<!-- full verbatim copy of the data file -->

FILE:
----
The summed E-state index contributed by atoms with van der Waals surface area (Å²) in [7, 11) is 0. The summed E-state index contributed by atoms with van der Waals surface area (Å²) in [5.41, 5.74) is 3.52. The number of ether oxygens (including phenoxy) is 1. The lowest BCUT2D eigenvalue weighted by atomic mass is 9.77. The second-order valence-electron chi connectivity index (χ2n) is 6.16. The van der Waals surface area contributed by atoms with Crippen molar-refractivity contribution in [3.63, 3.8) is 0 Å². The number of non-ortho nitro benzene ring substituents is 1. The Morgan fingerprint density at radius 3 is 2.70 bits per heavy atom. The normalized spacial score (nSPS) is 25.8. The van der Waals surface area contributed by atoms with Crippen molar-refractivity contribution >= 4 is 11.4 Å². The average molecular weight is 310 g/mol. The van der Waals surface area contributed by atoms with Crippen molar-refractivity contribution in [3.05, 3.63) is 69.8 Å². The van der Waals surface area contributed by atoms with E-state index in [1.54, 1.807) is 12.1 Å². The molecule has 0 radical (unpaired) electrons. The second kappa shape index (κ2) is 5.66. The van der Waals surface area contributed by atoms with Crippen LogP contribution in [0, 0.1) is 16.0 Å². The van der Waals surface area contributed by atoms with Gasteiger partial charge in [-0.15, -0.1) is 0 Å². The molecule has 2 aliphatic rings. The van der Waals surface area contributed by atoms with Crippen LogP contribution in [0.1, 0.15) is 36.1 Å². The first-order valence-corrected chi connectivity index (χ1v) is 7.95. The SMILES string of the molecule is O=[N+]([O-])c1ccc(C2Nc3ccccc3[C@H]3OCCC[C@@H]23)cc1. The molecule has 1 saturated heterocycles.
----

The summed E-state index contributed by atoms with van der Waals surface area (Å²) in [7, 11) is 0. The summed E-state index contributed by atoms with van der Waals surface area (Å²) in [5.41, 5.74) is 3.52. The number of ether oxygens (including phenoxy) is 1. The lowest BCUT2D eigenvalue weighted by atomic mass is 9.77. The second-order valence-electron chi connectivity index (χ2n) is 6.16. The van der Waals surface area contributed by atoms with Crippen molar-refractivity contribution in [3.63, 3.8) is 0 Å². The number of non-ortho nitro benzene ring substituents is 1. The Morgan fingerprint density at radius 3 is 2.70 bits per heavy atom. The normalized spacial score (nSPS) is 25.8. The van der Waals surface area contributed by atoms with Crippen molar-refractivity contribution >= 4 is 11.4 Å². The average molecular weight is 310 g/mol. The van der Waals surface area contributed by atoms with Crippen molar-refractivity contribution in [3.05, 3.63) is 69.8 Å². The van der Waals surface area contributed by atoms with E-state index in [1.54, 1.807) is 12.1 Å². The molecule has 0 radical (unpaired) electrons. The second kappa shape index (κ2) is 5.66. The van der Waals surface area contributed by atoms with Crippen LogP contribution in [0, 0.1) is 16.0 Å². The van der Waals surface area contributed by atoms with Gasteiger partial charge in [-0.15, -0.1) is 0 Å². The molecule has 2 aliphatic rings. The van der Waals surface area contributed by atoms with Crippen LogP contribution in [0.1, 0.15) is 36.1 Å². The first-order valence-corrected chi connectivity index (χ1v) is 7.95. The SMILES string of the molecule is O=[N+]([O-])c1ccc(C2Nc3ccccc3[C@H]3OCCC[C@@H]23)cc1. The molecule has 1 saturated heterocycles.